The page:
Actualizado: sep 17
Written by Juan David Ramírez Rubiano. Humanist and Sociologist.
Translated by Edward Patrick Duigenan.
History has shown us that some authoritarian political regimes have displayed immense fear of certain ideas expressed in books, works of art and all types of artistic expression that was considered dangerous to the ideology of the government. To mention two well-known cases, the burning of piles of books carried out by the Nazis (mirroring the style of a Colombian ex-attorney in his youth), among which those of Bertolt Brecht could be found, to mention one of the greatest German writers or the censuring of the Russian writer and journalist Vasily Grossman by the Soviet regime which almost wiped out his written work Life and Fate. It was written in 1959 with strong criticism of Soviet bureaucracy and totalitarianism. It was the object of censure and persecution and could only see the light of day and be published in 1980 in Switzerland. It’s worth mentioning that this work also criticized Nazism.
This practice is not only specific to totalitarian governments; it has also been taken up by religious institutions. The Catholic Church is ripe with these types of acts and in the cases where they haven´t been able to have direct censorship, they would generate scandal and cause pressure in order to distort the facts and belittle the value of the art or literature in question.
In this respect, it’s appropriate to make reference to a precedent when talking about the separating of literary work from divine restriction. Euripides, the Greek dramatic poet, captured in his writings the rupture from the sacred figure of the Olympian gods; his work satirized the gods and gave more importance to the human characters where he also praised the role of women. Although he was falsely accused of misogyny he was a forerunner in giving importance to women in literature.
In order to tackle episodes within the church and acts against the freedom of thought, it’s important to mention the atrocious and criminal assassination of the iconic Hipatia of Alejandria, a symbol of wisdom and resistance to the imposition of Christianism, which was against the freedom of thought, the arts and philosophy. Her death was produced by an enraged mob of Christian fanatics of the time.
If we take a leap in History to the XIII century, between the years 1306 and 1310, Marguerite Porete wrote “The Mirror of Simple Souls”. The book touched on themes favorable to Protestantism. For this text and Marguerite’s refusal accept the requests of the Catholics, she was captured, accused of heresy and burnt at the stake in 1310. She was also accused of being a freethinker; a tremendous crime for the church. It’s no wonder then that later writers such as Josefa Amar y Borbón spurned absolutely everything to do with the Catholic Church.
Following this, just after the death of Marguerite Porete, Boccaccio was born in 1313, who established himself as a writer with his classic piece “The Decameron”. Apart from its enormous literary value, it is full of the humanistic style and, as its main trait, it doesn´t have religious presence in the roles of the characters, making it a pioneer in vernacular writing. Although Boccaccio wasn’t a direct victim of persecution, his work was under threat of being burnt by the monk Ciani, but another great humanist author Petrarch managed to circumvent the tragedy.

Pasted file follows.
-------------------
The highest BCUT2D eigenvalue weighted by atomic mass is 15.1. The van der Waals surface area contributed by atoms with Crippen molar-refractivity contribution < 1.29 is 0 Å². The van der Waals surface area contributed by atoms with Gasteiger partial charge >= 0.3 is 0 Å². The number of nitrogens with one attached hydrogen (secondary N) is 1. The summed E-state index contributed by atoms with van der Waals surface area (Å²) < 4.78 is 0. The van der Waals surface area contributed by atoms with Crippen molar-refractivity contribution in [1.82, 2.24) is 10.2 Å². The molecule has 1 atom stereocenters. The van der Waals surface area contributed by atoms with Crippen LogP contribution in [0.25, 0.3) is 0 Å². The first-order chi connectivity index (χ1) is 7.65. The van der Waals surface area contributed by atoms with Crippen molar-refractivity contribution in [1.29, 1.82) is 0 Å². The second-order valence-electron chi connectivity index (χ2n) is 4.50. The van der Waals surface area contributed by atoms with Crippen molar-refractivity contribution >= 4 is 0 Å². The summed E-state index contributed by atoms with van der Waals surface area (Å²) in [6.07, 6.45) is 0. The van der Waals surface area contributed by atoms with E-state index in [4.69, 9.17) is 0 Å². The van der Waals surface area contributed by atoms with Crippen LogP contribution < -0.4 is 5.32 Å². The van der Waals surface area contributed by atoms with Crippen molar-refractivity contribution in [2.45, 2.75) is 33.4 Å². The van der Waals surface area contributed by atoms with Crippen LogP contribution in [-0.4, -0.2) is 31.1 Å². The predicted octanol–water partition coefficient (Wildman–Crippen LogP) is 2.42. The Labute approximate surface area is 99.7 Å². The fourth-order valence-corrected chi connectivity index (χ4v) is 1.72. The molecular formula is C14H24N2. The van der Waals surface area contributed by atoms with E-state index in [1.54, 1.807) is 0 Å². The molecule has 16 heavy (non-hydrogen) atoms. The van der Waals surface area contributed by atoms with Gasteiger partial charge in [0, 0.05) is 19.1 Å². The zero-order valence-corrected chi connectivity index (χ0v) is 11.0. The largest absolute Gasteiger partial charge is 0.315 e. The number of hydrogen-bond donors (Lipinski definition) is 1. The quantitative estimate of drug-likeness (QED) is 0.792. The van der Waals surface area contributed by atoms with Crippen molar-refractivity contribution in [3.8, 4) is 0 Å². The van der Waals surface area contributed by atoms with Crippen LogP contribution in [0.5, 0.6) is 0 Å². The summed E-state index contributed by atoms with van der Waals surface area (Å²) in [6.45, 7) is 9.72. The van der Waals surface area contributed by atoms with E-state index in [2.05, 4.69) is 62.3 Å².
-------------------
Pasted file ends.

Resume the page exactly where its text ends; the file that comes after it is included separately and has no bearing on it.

Another example of artwork that caused “discomfort” to Catholicism and the mainstream authoritarianism of the time is reflected in the work of Moliere, the great French playwright. In his play Tartufo, Moliere attacks the hypocrisy of certain religious people who used their power to manipulate. The play was also censored by the Archbishop of Paris at the time. Another polemic writer who dared criticize religion was the Marqués de Sade in his 1782 Dialog between a Priest and a Dying Man, airing all his arguments against religion and enunciating his atheism. Of course, the Marques de Sade was crossed off as being immoral in general for all his writings and was even sentenced to death. Nonetheless, his death took place in an institution for the mentally insane, a fact which does not delimit his great literary contribution.
Let’s take another leap in time and come to face with Nikos Kazantzakis and his Last temptation of Christ in 1953. This work questioned the traditional image of Christ which brought strong rebuke from the Catholic Church, which also included it in its list of prohibited books. Taking the above into account, the author had already been excommunicated by the Greek Orthodox Church in 1955. Another author who had been victim of strong reproof, which even caused the leaving of his homeland Portugal for The Gospel According to Jesus Christ, was José Saramago. The writer was accused of blasphemy by Catholic groups. About this controversy, this phrase from Saramago can be called to mind: “The reactionary insolence of the Catholic Church needs to be answered with the insolence of lively intelligence, of reason, of the responsible word”.
As a final reference to all these cases it’s indispensible to quote a curious and yet brilliant play by the Irish author and playwright Samuel Beckett Waiting for Godot. The play centers on a character that never arrives. Although an extended interpretation declares it as being God, the author denies it. Nevertheless it fits the character perfectly.